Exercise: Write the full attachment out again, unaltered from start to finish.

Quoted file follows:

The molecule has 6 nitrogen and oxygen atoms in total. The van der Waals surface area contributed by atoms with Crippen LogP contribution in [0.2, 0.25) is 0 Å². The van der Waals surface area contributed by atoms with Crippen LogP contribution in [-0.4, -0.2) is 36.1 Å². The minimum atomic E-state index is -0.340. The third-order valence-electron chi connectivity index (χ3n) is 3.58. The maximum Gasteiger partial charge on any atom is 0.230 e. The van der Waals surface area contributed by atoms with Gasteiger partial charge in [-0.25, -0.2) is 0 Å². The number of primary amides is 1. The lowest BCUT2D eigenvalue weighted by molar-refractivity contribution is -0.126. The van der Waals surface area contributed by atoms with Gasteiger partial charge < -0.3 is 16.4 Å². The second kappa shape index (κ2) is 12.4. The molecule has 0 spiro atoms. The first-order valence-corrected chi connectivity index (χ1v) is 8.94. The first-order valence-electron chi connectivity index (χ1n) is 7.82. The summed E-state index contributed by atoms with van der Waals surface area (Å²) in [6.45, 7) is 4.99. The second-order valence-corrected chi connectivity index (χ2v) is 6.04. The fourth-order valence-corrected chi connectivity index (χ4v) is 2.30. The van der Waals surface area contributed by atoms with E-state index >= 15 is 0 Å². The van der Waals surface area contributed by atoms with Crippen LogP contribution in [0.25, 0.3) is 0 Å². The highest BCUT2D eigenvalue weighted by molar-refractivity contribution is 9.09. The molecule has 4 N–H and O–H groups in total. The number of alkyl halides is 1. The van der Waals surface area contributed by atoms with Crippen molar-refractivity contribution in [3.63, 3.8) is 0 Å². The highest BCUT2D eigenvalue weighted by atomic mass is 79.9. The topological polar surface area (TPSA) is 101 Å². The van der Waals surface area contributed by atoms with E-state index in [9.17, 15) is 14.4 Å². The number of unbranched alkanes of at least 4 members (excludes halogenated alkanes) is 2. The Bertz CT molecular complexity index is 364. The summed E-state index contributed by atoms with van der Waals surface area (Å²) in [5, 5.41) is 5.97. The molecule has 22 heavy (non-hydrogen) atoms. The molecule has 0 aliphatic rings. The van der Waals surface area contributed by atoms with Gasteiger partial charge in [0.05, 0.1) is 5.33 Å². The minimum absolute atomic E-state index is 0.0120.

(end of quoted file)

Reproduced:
The molecule has 6 nitrogen and oxygen atoms in total. The van der Waals surface area contributed by atoms with Crippen LogP contribution in [0.2, 0.25) is 0 Å². The van der Waals surface area contributed by atoms with Crippen LogP contribution in [-0.4, -0.2) is 36.1 Å². The minimum atomic E-state index is -0.340. The third-order valence-electron chi connectivity index (χ3n) is 3.58. The maximum Gasteiger partial charge on any atom is 0.230 e. The van der Waals surface area contributed by atoms with Gasteiger partial charge in [-0.25, -0.2) is 0 Å². The number of primary amides is 1. The lowest BCUT2D eigenvalue weighted by molar-refractivity contribution is -0.126. The van der Waals surface area contributed by atoms with Gasteiger partial charge < -0.3 is 16.4 Å². The second kappa shape index (κ2) is 12.4. The molecule has 0 spiro atoms. The first-order valence-corrected chi connectivity index (χ1v) is 8.94. The first-order valence-electron chi connectivity index (χ1n) is 7.82. The summed E-state index contributed by atoms with van der Waals surface area (Å²) in [6.45, 7) is 4.99. The second-order valence-corrected chi connectivity index (χ2v) is 6.04. The fourth-order valence-corrected chi connectivity index (χ4v) is 2.30. The van der Waals surface area contributed by atoms with E-state index >= 15 is 0 Å². The van der Waals surface area contributed by atoms with Crippen LogP contribution in [0.25, 0.3) is 0 Å². The highest BCUT2D eigenvalue weighted by molar-refractivity contribution is 9.09. The molecule has 4 N–H and O–H groups in total. The number of alkyl halides is 1. The van der Waals surface area contributed by atoms with Crippen molar-refractivity contribution in [3.63, 3.8) is 0 Å². The highest BCUT2D eigenvalue weighted by atomic mass is 79.9. The topological polar surface area (TPSA) is 101 Å². The van der Waals surface area contributed by atoms with E-state index in [9.17, 15) is 14.4 Å². The number of unbranched alkanes of at least 4 members (excludes halogenated alkanes) is 2. The Bertz CT molecular complexity index is 364. The summed E-state index contributed by atoms with van der Waals surface area (Å²) in [5, 5.41) is 5.97. The molecule has 22 heavy (non-hydrogen) atoms. The molecule has 0 aliphatic rings. The van der Waals surface area contributed by atoms with Gasteiger partial charge in [0.05, 0.1) is 5.33 Å². The minimum absolute atomic E-state index is 0.0120.